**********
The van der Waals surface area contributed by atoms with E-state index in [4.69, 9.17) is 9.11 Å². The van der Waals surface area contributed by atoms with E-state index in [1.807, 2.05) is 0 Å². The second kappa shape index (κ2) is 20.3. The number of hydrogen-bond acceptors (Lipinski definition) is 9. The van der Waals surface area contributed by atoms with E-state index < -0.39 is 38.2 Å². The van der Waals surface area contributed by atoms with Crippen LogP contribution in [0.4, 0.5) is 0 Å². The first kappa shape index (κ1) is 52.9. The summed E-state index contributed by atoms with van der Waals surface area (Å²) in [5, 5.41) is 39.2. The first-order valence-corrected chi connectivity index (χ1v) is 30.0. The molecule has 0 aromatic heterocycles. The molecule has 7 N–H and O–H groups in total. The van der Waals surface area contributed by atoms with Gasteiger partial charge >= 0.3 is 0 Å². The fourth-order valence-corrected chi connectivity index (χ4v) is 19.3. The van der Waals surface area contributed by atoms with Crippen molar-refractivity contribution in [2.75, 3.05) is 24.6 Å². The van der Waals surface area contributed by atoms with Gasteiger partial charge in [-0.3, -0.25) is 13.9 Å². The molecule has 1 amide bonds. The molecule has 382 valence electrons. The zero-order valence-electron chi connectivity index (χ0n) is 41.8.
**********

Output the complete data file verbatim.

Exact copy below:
The van der Waals surface area contributed by atoms with E-state index in [4.69, 9.17) is 9.11 Å². The van der Waals surface area contributed by atoms with E-state index in [1.807, 2.05) is 0 Å². The second kappa shape index (κ2) is 20.3. The number of hydrogen-bond acceptors (Lipinski definition) is 9. The van der Waals surface area contributed by atoms with E-state index < -0.39 is 38.2 Å². The van der Waals surface area contributed by atoms with Crippen LogP contribution in [0.4, 0.5) is 0 Å². The first kappa shape index (κ1) is 52.9. The summed E-state index contributed by atoms with van der Waals surface area (Å²) in [5, 5.41) is 39.2. The first-order valence-corrected chi connectivity index (χ1v) is 30.0. The molecule has 0 aromatic heterocycles. The molecule has 7 N–H and O–H groups in total. The van der Waals surface area contributed by atoms with Gasteiger partial charge >= 0.3 is 0 Å². The fourth-order valence-corrected chi connectivity index (χ4v) is 19.3. The van der Waals surface area contributed by atoms with Crippen molar-refractivity contribution in [2.75, 3.05) is 24.6 Å². The van der Waals surface area contributed by atoms with Gasteiger partial charge in [-0.3, -0.25) is 13.9 Å². The molecule has 1 amide bonds. The molecule has 382 valence electrons. The zero-order valence-electron chi connectivity index (χ0n) is 41.8.